The New Zealand storm petrel, thought to be extinct for more than 150 years, has been seen in the Hauraki Gulf and off the Coromandel Peninsula. According to newspaper reports, one of the birds was seen in January and last month (November, 2003) two British ornithologists saw a flock of up to 20 of the birds near Little Barrier Island.
“Off New Zealand you expect to see two other species, the black-bellied and the white-faced storm petrel. But the bird we saw is really distinctive and different. The underparts are white with a black streak, and the feet project further back than the tail.” The ornithologists think the petrels breed on Little and Great Barrier Islands, where there was a sizeable rat population until recent control measures have seen the numbers decline.
Scientific confirmation of the return of the petrel is still awaited. The rare birds committee of the New Zealand Ornithological Society will have to be satisfied the bird, just 20cm long and last seen in 1850, is not a colour variation of a similar species.
The ornithologist, the late W.R.B.Oliver says this storm petrel was first collected off Banks Penisular in 1829 by the Astrolabe Expedition. This specimen is in the Paris Museum. A second specimen was procured in the neighbourhood of Banks Penisular by a Mr. G. Garrick who presented it to the British Museum. A third, also from Banks Peninsular, is in the Paris Museum. However, in Notornis, Volume 51, Part 1, March 2004, it is contested that the two specimens from the Astrolabe were collected off the East Cape rather than Banks Peninsular.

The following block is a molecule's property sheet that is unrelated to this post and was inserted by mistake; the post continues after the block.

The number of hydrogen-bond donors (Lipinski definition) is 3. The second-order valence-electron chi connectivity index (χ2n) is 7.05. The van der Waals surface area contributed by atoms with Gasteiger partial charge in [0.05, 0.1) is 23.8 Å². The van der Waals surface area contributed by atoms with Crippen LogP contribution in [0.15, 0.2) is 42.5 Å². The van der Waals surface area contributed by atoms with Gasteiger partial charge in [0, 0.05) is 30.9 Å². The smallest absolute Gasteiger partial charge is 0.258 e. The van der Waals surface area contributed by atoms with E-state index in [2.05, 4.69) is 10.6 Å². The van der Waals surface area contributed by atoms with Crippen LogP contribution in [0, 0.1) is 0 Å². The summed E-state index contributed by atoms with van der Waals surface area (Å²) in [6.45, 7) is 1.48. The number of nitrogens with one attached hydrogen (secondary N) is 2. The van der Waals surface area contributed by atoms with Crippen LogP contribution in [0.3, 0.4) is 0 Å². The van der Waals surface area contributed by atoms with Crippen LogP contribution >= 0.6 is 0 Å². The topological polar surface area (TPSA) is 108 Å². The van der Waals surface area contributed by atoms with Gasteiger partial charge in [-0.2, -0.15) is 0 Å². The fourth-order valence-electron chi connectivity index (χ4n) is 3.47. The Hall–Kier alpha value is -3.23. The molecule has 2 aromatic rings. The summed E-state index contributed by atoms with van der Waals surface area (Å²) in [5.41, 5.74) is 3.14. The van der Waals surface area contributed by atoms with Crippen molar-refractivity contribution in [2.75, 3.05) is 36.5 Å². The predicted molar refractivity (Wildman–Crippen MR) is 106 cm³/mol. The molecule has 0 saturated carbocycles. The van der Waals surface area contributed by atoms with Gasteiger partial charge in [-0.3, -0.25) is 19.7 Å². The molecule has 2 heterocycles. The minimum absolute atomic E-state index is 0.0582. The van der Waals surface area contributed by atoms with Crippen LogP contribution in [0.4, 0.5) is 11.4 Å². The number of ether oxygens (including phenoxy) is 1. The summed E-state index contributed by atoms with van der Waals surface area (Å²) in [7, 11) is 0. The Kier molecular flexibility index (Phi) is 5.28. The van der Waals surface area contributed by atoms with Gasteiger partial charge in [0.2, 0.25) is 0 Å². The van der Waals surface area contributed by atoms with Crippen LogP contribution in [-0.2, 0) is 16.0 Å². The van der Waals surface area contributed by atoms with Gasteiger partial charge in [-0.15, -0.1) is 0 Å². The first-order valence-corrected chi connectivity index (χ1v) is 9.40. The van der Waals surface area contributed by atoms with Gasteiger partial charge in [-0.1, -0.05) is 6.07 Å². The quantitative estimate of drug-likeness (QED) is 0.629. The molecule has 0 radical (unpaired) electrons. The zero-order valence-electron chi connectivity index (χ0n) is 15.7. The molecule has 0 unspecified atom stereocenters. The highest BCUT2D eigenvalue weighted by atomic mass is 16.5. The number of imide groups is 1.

As reported in the local newspapers, September 25, 2011, DNA from birds caught in the Hauraki Gulf has just been matched to tissue fragments of the "extinct" species, sent from museums in England and France. So last month, eight years after the bird was first spotted near the Mercury Islands, this line appeared in an academic article: "We can therefore confirm that the previously presumed-extinct New Zealand storm-petrel has indeed been rediscovered."
Other common names: —
Mother Carey's Chickens, Little Peters, Jesus bird
Adult. Tail doubly emarginate. Head, neck, breast and upper surface sooty black, darkest on the head, the upper tail coverts white. Chin white mottled with sooty black ; under surface from the breast downwards white streaked with sooty brown; axillaries and greater wing coverts whitish. Bill and feet black. Iris brown. Measurements of the three species is as follows: Bill 12.5, 12.7, 12.5. Wing 151.5, 147, 148. Tail 64.2, 56.6, 58. Tarsus 35, 35.3, 35.1. Mid toe 27.2, 27.6, 27.2.
Where to find: —
Near Little Barrier Island.
Credit for the photograph: —
as on image
Oliver, W.R.B. New Zealand Birds, 1955.
Page date & version: —
Thursday, 29 May 2014; ver2009v1